It seems that someone may have found a way around at least one of the latest hot fixes for OpenSSL. According to some talk around the darker places on the internet, a rehash of metadata can allow a malicious individual to get around the latest hot fix designed to stop someone from bypassing the CA check in OpenSSL. The original flaw was found to exist during certificate validation. When OpenSSL checks the certificate chain it will try to build an alternate route if the first attempt fails. Due to a flaw in the way this is done can allow a “bad guy” to actually force some of the secondary checks to be bypassed and allow an invalid cert to pass.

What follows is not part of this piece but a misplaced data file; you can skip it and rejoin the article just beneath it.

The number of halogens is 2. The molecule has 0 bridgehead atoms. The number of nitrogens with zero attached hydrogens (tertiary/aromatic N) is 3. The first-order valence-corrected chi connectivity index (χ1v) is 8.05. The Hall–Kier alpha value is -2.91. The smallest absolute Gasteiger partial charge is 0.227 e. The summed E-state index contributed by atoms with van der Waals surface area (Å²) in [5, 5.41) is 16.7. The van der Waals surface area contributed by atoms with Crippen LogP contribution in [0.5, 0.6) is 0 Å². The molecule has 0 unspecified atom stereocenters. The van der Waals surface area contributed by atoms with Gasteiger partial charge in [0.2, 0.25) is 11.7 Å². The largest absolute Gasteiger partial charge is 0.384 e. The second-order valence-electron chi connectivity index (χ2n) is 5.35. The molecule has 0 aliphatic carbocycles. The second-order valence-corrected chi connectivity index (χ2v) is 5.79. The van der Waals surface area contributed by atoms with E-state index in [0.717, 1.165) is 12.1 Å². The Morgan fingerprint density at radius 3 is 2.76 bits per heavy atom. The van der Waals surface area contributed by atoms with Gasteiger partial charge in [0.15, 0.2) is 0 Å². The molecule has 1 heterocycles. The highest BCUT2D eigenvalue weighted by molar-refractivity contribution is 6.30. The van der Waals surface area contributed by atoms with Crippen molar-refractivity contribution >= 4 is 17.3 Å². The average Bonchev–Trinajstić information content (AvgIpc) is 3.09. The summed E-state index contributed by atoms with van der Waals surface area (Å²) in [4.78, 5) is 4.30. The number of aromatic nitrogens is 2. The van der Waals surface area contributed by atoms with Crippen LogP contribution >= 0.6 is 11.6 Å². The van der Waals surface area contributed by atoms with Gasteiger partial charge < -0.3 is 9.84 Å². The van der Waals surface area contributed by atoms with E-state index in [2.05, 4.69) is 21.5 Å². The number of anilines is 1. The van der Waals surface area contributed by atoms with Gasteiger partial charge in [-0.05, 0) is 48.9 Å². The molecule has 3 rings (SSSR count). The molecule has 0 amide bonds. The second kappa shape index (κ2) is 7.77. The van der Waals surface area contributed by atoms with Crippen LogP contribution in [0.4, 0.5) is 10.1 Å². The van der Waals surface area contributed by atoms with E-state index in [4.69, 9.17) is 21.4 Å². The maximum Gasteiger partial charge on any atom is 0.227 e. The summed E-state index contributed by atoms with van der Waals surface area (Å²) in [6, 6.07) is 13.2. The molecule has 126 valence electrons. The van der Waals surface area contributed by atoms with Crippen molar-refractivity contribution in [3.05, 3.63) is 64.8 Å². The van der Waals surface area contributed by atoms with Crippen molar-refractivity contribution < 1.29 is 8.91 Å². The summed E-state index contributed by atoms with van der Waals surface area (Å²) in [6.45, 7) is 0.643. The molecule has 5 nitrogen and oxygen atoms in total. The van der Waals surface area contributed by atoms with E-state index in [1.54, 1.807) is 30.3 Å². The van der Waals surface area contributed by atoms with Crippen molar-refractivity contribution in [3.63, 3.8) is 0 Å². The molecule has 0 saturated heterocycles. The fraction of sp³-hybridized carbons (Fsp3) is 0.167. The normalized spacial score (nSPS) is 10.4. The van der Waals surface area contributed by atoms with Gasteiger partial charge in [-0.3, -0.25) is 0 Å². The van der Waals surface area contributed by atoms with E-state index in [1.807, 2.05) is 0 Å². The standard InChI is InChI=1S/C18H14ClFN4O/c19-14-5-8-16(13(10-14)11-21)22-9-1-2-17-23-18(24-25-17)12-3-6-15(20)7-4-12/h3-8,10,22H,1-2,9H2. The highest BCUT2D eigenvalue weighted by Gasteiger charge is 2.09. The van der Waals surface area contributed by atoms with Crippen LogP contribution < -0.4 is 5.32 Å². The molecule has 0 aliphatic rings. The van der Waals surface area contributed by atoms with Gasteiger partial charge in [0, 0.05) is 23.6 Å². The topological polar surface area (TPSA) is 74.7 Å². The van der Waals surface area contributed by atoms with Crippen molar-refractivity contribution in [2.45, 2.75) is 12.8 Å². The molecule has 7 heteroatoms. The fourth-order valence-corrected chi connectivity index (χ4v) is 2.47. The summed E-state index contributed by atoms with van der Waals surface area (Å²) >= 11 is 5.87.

Over the course of the years you have read many (many, many) articles about security. These articles have ranged from details on specific breaches to general security information. One of the big areas that we cover is the lack of motivation to maintain proper security in the cloud and also on the internet. We have talked at length about the way many businesses treat security from a planning view or even in the face of a real threat.
After taking a pretty big hit from the HeartBleed bug OpenSSL I back in the new for an additional six bugs that put user data at risk. Security researchers have discovered a number of additional bugs in OpenSSl that can be used to allow malicious persons to spy on communication. Fortunately for the masses (about two thirds of internet sites use OpenSSL) these new bugs are not as easy to exploit as Heartbleed was.